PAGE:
Is it valid to implement hyper-parameter tuning and THEN cross-validation?

I have a multi-label classification task I am solving. I have done hyperparameter tuning (with Keras Tuner) to determine the best configuration for my neural network.

Is it valid to do this (determine the best hyper-parameters) and then do cross-validation to get a more accurate test estimation of the dataset?

I don't see how this would be invalid, given that the cross-validation examples I have seen already have network architectures known a priori, presumably because this is what they chose or feel is the best way of proceeding.

For hyperparameter tuning, all data is split into training and test sets - the training set is further split, when fitting the model, for a 10% validation set - the optimal model is then used to predict on the test set.

For k-fold cross-validation, all data (same as above) is used, but I just split (with sklearn) the data into training and test datasets (so no validation dataset). The test set is used to determine the model performance at each iteration of k-fold cross-validation.

You should not use the training data for hyper-parameter tuning. In other words, when doing the hyper-parameter tuning, you should not optimize the training objective. You should optimize an objective computed on a dataset that is different than the training dataset. This dataset is sometimes called validation dataset, which can also be used for early stopping, which is not a way of hyper-parameter tuning but to avoid over-fitting.

In the Keras Tuner, you can specify the validation data (which is passed to the fit method under the hood) and the objective of the hyper-parameter optimization. You should specify that the objective is computed on the validation data (e.g. val_loss or val_accuracy), which should be different than the training data. Here you have a complete example.

Once you have selected your hyper-parameters, you can train again the best model on a training dataset, which can or not be the same as the training dataset you used during hyper-parameter optimization, but you should use a test dataset to assess the generalization ability of your model. The main requirement is that the training, validation, and test datasets are disjoint in order to avoid bias.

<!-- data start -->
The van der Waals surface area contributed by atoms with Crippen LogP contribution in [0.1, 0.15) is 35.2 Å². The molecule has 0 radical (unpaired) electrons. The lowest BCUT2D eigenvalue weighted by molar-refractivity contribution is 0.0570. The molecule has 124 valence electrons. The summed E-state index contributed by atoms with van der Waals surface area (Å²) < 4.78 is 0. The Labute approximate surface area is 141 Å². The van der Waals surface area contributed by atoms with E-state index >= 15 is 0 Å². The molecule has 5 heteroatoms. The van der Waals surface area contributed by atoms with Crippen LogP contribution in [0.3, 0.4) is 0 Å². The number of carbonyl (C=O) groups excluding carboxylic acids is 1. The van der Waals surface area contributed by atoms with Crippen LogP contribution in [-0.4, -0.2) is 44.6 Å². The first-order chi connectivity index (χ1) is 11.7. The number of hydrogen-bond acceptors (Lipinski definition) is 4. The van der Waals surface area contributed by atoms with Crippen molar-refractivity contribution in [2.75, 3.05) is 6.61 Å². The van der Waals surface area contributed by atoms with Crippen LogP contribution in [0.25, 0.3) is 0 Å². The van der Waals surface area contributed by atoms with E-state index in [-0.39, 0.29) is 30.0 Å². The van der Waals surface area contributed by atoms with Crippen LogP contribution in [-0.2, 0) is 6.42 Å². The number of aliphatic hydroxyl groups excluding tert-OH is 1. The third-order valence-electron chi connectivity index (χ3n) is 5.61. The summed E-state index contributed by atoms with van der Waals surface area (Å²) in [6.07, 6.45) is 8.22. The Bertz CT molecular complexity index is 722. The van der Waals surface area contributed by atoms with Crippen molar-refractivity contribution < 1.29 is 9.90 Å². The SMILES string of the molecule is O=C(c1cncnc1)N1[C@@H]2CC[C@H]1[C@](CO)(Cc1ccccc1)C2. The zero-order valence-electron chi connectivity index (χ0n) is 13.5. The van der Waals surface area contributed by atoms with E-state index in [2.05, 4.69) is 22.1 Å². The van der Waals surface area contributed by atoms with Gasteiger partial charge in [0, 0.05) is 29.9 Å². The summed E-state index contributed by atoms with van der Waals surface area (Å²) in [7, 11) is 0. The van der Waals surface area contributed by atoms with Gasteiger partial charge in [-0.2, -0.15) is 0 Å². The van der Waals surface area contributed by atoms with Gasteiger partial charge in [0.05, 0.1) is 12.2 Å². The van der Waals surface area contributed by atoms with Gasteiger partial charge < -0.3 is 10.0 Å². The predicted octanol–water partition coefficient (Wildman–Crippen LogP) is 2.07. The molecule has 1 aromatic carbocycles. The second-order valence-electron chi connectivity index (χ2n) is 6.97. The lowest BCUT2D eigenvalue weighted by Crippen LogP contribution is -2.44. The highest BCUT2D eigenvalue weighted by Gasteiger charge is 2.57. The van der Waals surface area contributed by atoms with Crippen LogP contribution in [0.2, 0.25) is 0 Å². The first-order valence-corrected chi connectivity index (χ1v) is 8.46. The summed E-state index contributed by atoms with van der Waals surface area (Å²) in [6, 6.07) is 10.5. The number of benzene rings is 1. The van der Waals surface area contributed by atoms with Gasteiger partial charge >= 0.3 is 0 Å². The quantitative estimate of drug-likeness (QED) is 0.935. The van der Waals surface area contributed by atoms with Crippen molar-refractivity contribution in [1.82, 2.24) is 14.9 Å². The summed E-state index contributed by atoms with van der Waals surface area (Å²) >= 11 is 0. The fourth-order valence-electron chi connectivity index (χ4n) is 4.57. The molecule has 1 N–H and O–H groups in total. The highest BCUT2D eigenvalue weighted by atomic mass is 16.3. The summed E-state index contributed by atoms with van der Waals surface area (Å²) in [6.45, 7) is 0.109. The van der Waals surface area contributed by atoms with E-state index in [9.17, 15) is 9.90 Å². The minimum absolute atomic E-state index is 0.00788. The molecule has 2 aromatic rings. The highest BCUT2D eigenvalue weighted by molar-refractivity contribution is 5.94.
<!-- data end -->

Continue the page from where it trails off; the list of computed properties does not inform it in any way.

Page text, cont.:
If you use k-fold cross-validation, you will be training and testing your model with different parts of your whole dataset each time. So, if you have $$k$$ folds, you will use $$k - 1$$ folds for training and one for testing. You will do this $$k$$ times, each time with a different fold for testing and the rest for training. This means that you will be using all your data for training and testing, but, each time, the training and test datasets are separate. You use k-fold CV in order to compute an average (and/or variance) estimate of generalisation of your model (you do this especially when your dataset is small).

In principle, I don't see any big problem with doing k-fold cross-validation after you have selected the best hyper-parameters (e.g. architecture), as long as you used a separate validation dataset, which is disjoint from the data you used for k-fold CV. However, make sure to shuffle your data before hyper-parameter tuning (i.e. before selecting the validation dataset), so that the distribution of the training, validation, and test datasets is roughly the same.

If I understand your descriptions correctly, it seems that you used the validation data also during k-fold CV. I don't think this was a good idea, as you're training and testing a model using data that you used to select that model itself (so this can introduce some kind of bias). You also don't specify which metric you optimize during hyper-parameter optimization.

• thank you! this answers my question. so would you recommend just throwing away the validation data used for hyperparameter tuning during k-fold cross val? so for example, if my training set for HP tuning is 10 total samples with 1 sample used for validation, would you simply remove that one sample for k-fold and train on 9 samples? Dec 8, 2021 at 10:54
• @user9317212 Yes, I would recommend that you remove the validation data before doing the k-fold CV. However, if your dataset is really that small, I don't know if it even makes sense to perform HP optimization with 1 sample.
– nbro
Dec 8, 2021 at 10:57
• great! thank you! no - it is not, but i wanted to use the most simple example just be concrete about my point - Dec 8, 2021 at 11:02